Monday, January 28, 2008

Scenes From Upper Crabtree

Your ISP can punish you if you have used more bandwidth than allowed in the TOS I have discovered. Yesterday the computer slowed to a crawl, slower than dial-up. I wondered if the rains in California had knocked out power to the distribution center or if something more sinister was happening to the internet.

No, an incredibly slow search turned up that Hughes Network, a satellite internet provider to which I and many rural customers are attached to, can individually target my computer and slow me down to a dead snail's pace if I have gone over some limit that I have no idea what it is at the moment since I am still a slacker residing in the luxury basement accommodations.

It seems that the 69 updates for Microsoft and Windows that were needed to get the crashed computer back up to speed from a couple of years old, factory condition operating system re-installation sucked up a lot of bandwidth and my satellite dish was punished for 24 hours.

ISPs have the ability now to target individual computers. They can certainly target individual sites. This makes the need for Net Neutrality all the more necessary. Given the power and the ability to charge for preferred access we can easily imagine the results won't be in the consumer's best interest.

I needed to get out of the house anyway. The ground's still froze and a bit sticky, not the best conditions for shovelin' dirt in the cabin's basement patio and I kinda tweaked my back cutting up the rest of the fallen trees by the big blue pot.

I decided to go for a drive down a road not yet taken, to see more of the neighborhood.

Tucked into the folds and coves of the mountains is an older way of life that is coming into more and more contact with a burgeoning world. Sprinkled into this rural farm land were quite a few luxurious mountain style homes. I do not think farming in these mountains has all of a sudden become such a lucrative enterprise that these big houses are beginning to pop up. I didn't take a picture of one. You know what they look like.

Up at the top of Crabtree Gap there is a view down into the town of Canton. Mt. Pisgah and Cold Mountain are in the distance.

Looking back in the other direction is another view of Mt. Sterling in the Great Smoky Mountains National Park that I can see from my place too. Tennessee is just over that mountain, down the valley and at the top of the next mountain ridge.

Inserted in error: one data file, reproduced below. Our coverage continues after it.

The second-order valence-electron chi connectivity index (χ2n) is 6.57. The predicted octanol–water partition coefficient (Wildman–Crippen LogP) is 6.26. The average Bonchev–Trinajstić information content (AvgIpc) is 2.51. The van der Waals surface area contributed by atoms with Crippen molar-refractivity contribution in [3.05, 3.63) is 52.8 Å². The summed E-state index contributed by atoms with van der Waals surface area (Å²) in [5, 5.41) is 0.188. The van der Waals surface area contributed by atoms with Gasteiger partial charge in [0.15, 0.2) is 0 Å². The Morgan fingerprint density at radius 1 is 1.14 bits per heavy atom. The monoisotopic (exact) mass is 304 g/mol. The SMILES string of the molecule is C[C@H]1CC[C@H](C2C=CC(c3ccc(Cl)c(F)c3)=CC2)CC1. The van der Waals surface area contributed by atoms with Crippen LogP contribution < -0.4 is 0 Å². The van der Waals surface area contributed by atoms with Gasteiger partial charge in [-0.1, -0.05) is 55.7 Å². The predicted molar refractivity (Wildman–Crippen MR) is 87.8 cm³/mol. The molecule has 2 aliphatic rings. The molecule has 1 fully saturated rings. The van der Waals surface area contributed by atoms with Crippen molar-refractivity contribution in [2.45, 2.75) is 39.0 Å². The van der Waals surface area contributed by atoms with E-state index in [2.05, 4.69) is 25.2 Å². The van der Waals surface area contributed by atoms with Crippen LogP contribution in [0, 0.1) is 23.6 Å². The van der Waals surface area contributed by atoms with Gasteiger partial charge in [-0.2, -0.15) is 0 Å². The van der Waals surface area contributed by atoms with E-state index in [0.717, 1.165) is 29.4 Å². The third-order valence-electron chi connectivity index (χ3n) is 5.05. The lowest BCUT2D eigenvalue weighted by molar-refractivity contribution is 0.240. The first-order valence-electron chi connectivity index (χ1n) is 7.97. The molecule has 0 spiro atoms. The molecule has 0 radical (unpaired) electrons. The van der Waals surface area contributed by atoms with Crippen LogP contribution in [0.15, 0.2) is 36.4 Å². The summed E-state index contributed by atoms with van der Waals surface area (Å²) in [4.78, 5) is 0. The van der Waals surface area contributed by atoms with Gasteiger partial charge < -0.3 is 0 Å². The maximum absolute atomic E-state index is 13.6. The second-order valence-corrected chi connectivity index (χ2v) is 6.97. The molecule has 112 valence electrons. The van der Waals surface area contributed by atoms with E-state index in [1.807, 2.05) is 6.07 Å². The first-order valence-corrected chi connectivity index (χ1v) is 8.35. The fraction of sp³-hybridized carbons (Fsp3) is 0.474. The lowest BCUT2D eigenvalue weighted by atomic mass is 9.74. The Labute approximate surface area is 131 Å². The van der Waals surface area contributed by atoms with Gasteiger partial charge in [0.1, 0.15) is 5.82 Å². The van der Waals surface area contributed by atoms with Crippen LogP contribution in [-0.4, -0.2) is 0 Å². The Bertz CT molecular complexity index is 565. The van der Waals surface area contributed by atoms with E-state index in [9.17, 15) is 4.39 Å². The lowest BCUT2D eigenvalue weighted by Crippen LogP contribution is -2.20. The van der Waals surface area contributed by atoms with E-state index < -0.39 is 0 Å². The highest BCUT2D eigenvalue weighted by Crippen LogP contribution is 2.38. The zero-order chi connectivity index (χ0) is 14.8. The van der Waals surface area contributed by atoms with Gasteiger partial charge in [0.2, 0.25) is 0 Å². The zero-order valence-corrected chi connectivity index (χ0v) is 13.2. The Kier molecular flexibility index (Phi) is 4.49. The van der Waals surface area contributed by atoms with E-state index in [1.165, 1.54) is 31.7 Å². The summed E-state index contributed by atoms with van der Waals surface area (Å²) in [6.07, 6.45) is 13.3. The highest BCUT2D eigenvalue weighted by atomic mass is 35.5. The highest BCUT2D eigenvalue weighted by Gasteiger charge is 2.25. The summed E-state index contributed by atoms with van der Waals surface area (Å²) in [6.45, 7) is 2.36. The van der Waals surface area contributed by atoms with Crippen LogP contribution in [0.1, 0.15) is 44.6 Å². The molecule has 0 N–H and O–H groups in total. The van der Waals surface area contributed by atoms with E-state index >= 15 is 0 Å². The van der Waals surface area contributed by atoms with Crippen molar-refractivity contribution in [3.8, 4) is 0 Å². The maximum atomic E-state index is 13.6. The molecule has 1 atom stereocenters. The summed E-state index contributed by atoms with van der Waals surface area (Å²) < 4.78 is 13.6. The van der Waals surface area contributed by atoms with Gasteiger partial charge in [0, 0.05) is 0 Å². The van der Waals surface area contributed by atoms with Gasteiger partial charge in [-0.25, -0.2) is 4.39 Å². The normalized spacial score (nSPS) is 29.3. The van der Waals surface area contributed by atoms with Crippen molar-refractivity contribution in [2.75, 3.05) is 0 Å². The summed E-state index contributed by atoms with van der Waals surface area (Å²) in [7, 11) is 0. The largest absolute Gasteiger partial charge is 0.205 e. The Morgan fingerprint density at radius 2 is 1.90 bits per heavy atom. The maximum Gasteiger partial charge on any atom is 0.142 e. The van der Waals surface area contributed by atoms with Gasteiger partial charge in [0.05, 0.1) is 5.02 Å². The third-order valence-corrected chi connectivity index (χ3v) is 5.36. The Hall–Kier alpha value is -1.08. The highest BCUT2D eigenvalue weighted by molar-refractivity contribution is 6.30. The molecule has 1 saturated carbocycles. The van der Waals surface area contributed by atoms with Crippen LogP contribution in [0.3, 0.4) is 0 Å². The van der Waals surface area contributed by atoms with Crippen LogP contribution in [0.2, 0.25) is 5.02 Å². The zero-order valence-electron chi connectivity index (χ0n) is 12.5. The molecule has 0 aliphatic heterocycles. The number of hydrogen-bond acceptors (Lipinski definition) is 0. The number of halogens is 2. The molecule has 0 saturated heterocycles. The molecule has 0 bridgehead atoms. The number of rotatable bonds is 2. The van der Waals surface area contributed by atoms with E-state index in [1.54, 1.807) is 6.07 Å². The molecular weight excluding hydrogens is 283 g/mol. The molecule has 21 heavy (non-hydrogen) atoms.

The old still lingers.

And on a clear sunny day I was fortunate to be able to see it.

Driving through the neighborhood, once again I realized how wise the resident gardeners were when they picked this spot I now call home some thirty years ago.


kate said...

You have some magnificent views - I imagine the countryside is idyllic once the trees have leaves. I hope the old stays around and doesn't get crowded out by all those new monster houses.

bev said...

It's a shame to hear of this invasion in your neck of the woods. We have owned property in a rural waterfront area in Md. for 25 years and are soon to move there permanently - just in time to be surrounded by megamansions. What are these people THINKING??? I am hoping the recession will slow them down.....

Robin's Nesting Place said...

Those are magnificent views indeed! I love the Smokey Mountains.

Christopher C. NC said...

Kate green trees would possibly make for a more idyllic scene than the browns of winter or if I wasn't such a chicken I could have driven up here in the snows from last week for that idyllic winter scene.

Bev I have read several headlines/articles that have said the population of NC is expected to increase by 50% in the next twenty five years. A recession may be the only thing that will slow it down.

It is gorgeous here Robin, even in the browns of winter. A might chilly though. I will adjust.

chuck b. said...

Where is all the snow?!

In terms of broadband, I think this country needs more competition to offer better services and drive prices down. It's crazy that they've punished you like that. It'll get better tho'. The people living in those McMansions will demand better Internet, and they'll have to invest in better e-infrastructure for everyone. The U.S. in general is way behind a lot of countries in broadband service, although most of the ones that have better access than us are much more aggressively taxed than we are. So it goes.

Christopher C. NC said...

This is the South. Snow melts, except across the street from me on the north facing side of the mountain were it is taking its sweet time.

Lisa at Greenbow said...

Nice tour through the neighborhood.
There is no place like home. Your blood will thicken in due time and your winters won't feel so cold.

Frances said...

Your neighborhood looks alot like rural southeast TN. I have thought of taking some photos of the old barns and cabins and even houses to let people know what it is like here. We are not in as desirable location with the mountain views as you are, but I-75 runs right past us and Knoxville and Chattanooga are encroaching, slowly but surely. Life here is still slow and old timey, politics is good ole boy, and if you weren't born here, fuhgedaboudit! Your area is on the fast track for development and there doesn't seem to be any force to control or put a brake on it. They see tax dollar signs in their eyes. You can tell I feel strongly about this, sorry for such a long comment.
Frances at Faire Garden

mss @ Zanthan Gardens said...

Go Net Neutrality!

Save the individual publisher!